TVs, TVs Everywhere

My first color TV, a Zenith (remember them?) was a 19-inch CRT that cost me somewhere around $350 and weighed a ton (or seemed to). Today, the only display devices you’ll find at that size are computer monitors; they’ll cost you considerably less and can be carried around under one arm.

I was reminded of that as I recently visited the TV department in my local Best Buy. Even with Black Friday firmly in the rear-view mirror, there were, quite literally, stacks of boxed TVs filling the aisles. I don’t think I’ve ever seen so many crowded into one space, perhaps not even at CES. And in an area with a population of roughly 100,000, that’s a lot of TVs to sell. Most of them, even the larger models, were well under $1000, reflecting the modest incomes of a primarily middle-class region.

But new TVs are always a hot item, and this is a prime time of year for TV sales. Black Friday notwithstanding, the end of the year holidays, combined with the imminent arrival of the Super Bowl (and the college football championships, with three of the four teams in the playoff having major fan bases in this region), mean that many of those stacked TVs (Best Buy hopes) will have flown out the door by Christmas. In fact, one of my neighbors recently stacked an empty box for a 70-inch set near the curb for trash pickup. (Hint: I know they’re space hogs, but immediately discarding the packing material for your new TV is a very bad idea. What do you do if it fails a few weeks later—not common, but it can happen. Your dealer might not accept a return without the box and its assorted inserts, particularly if the set was on sale.)

TV sales, and prices, do vary widely throughout the year. They’re generally highest when first introduced (the 2018 models won’t show up in stores until late this winter or early spring, after their introduction at the 2018 CES next month). Unless your dealer is desperate, you’ll likely pay close to the MSRP between then and early fall, though there might be a slight sag in the heat of summer when buyers are more preoccupied with sun, sand, and vacations than in watching reruns. When the frost is on the pumpkin, however, and football season begins again, interest picks up. Prices start to sag, culminating in the Wild, Wild West of Black Friday. But television prices then tend to stay down, as both manufacturers and dealers realize that they need to clear out inventory before the 2018 models render the 2017s nearly unsalable to all but barefoot pilgrims (I’m told that’s what care salesmen call naïve buyers who assume they must pay sticker price!).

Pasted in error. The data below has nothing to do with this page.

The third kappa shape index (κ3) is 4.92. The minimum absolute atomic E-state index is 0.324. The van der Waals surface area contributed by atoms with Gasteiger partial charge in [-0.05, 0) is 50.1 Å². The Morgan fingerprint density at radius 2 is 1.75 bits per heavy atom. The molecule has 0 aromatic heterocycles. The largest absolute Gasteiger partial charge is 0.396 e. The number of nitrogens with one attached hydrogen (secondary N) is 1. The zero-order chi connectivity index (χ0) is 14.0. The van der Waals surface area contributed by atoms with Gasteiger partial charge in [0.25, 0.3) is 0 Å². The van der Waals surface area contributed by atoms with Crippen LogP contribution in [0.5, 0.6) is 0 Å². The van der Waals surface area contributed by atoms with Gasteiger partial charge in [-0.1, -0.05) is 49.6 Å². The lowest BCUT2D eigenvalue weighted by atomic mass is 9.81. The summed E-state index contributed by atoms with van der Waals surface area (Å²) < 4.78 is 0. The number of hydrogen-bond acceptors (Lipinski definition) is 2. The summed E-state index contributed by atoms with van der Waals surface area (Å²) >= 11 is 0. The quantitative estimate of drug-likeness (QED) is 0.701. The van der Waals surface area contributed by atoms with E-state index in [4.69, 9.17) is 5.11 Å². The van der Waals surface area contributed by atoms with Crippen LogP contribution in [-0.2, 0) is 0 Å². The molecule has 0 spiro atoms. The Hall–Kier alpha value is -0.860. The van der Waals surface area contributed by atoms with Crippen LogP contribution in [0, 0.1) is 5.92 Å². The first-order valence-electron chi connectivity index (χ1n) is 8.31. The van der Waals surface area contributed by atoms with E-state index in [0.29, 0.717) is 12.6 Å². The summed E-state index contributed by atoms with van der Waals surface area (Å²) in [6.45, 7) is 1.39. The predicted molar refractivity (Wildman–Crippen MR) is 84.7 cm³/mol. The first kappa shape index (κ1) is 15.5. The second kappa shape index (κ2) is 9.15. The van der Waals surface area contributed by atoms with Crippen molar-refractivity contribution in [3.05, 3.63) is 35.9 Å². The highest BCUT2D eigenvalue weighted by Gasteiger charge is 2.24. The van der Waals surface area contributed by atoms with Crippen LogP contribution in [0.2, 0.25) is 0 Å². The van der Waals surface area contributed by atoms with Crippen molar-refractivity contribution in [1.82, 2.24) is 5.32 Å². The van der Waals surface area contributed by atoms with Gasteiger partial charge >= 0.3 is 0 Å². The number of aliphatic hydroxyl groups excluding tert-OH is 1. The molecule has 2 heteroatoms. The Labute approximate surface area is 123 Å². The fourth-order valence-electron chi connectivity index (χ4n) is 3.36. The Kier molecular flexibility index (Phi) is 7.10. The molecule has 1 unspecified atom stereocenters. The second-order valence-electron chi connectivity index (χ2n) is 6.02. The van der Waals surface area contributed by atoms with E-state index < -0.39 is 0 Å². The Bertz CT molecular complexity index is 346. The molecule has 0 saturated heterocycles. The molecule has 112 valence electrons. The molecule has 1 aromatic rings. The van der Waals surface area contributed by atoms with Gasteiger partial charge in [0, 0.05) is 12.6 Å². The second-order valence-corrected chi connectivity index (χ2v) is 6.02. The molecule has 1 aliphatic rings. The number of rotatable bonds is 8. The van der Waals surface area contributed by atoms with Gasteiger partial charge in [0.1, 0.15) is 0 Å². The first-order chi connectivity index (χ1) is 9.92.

Should you buy a 2017 set now, knowing that the 2018s are coming soon? It depends on two factors: How much change we’re likely to see in the new sets, and how patient you’ll be. If you buy now, you’ll have that new set now. If you want a 2018 set, you’ll likely have to wait until April or May and will pay those higher, first adopter prices.

Do we expect big things from the 2018 sets? It’s always hard to predict surprises we might see at the January CES, but we don’t see any major changes coming, unlike years when 3D (R.I.P.) or 4K were launched. Will we see any 8K sets? Apart from the inevitable technology demonstration or two, I’d be surprised to see any consumer models with that resolution. The upcoming Olympics will be televised in Japan in 8K, so some manufacturer might be tempted to bring out an 8K set for that market, but there’s been no indication that you’ll be able to see it here in 8K. Moreover, we see no practical future for 8K at all in a domestic setting. Nevertheless, I wouldn’t be surprised to see manufacturers go there eventually—bigger numbers sell regardless of their perceptible benefits. But now? I doubt it.

What we might see are further refinements, including perhaps higher brightness for HDR. But will a 10% or even 20% increase beyond what you can get today be visibly significant? I don’t think so (at least not in flat screen sets; brightness increases will matter more for projectors, and CEDIA is where we usually see new projector introductions, not CES). For now, refinements in other areas are more important. Adding Dolby Vision (and perhaps HDR10+) capability, expanding the available UHD color gamut, adhering more tightly to UHD gamma (the PQ curve), and full array local dimming in LCD/LED sets at consumer-friendly prices will yield more visible results in your living room. We hope to see incremental improvements in those areas, or at least more claimed ones.

HMB's picture

Do you think HDMI 2.1 will really take off - I don't see it. Who wants to pay the transmission fees? Much wider Internet bandwidths- very costly - for WHAT improvement? Consumers are getting tired of paying for these things.